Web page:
Conservatives in an Age of Change: The Nixon and Ford Administrations

By James Reichley | Go to book overview

1
The Conservative Tradition

THE CLOSING YEARS of the decade of the 1960s were a time of deep trouble for the United States. The war in Vietnam, already among the longest in American history, ground on, dividing the national public more bitterly than any military involvement since the Civil War. Inflation began taking off at a threatening rate for the first time since the Truman administration. Much of the American populace appeared to regard the nation's future with a mixture of apprehension and bewilderment. 1*

On college and university campuses a "counterculture," associated with the recreational use of drugs and a bohemian life-style, persuaded many students that traditional American values and institutions were repressive, corrupt, and boring. Though immediately focused on opposition to the Vietnam War, the counterculture expressed broad hostility to such diverse social entities as industrialism, capitalism, governmental bureaucracy, scientific rationalism, and traditional morality, and, at a more fundamental level, to all forms of hierarchically structured authority.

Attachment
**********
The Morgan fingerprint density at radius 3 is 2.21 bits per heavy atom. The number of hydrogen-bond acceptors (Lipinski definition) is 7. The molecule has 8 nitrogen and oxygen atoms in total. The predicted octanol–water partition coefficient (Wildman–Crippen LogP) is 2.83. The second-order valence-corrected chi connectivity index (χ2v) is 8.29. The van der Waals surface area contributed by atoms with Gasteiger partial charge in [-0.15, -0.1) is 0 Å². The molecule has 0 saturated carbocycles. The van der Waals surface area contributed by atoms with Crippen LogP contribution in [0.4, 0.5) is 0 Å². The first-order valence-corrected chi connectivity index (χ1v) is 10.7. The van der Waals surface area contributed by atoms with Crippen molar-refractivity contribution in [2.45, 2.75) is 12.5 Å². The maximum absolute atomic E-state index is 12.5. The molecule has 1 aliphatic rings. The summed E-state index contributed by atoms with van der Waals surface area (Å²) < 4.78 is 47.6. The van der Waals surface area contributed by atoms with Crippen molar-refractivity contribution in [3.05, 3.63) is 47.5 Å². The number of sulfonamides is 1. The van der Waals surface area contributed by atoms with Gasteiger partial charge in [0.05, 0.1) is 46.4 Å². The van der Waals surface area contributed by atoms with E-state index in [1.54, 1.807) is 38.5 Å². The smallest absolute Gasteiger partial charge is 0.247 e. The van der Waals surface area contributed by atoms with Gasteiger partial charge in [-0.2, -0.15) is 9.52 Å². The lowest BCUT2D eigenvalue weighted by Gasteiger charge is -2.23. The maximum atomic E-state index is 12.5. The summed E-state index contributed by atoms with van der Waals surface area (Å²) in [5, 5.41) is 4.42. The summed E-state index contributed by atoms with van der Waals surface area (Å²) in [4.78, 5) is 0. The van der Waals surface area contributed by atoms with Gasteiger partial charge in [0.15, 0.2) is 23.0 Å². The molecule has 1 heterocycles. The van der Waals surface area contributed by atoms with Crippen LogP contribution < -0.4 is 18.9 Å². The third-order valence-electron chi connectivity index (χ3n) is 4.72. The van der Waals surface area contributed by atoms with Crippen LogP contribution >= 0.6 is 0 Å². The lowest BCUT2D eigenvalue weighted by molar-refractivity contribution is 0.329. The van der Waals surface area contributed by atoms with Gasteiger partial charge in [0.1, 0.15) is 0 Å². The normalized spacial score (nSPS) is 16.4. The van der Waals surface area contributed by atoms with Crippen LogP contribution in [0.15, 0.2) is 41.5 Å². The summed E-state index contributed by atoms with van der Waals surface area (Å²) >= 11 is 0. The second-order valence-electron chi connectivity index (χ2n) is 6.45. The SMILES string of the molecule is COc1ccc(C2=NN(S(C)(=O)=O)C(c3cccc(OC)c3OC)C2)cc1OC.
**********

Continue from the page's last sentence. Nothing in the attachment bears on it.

The civil rights revolution, after securing substantial progress for black Americans through legislative victories in 1964 and 1965, turned violent during the second half of the decade, when spectacular riots took place in the black ghettos of Detroit, Newark, and other urban centers. Militance among blacks produced reactions of fear and resentment among many whites, some of whom in 1968 supported the

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*
Notes begin on p. 431.

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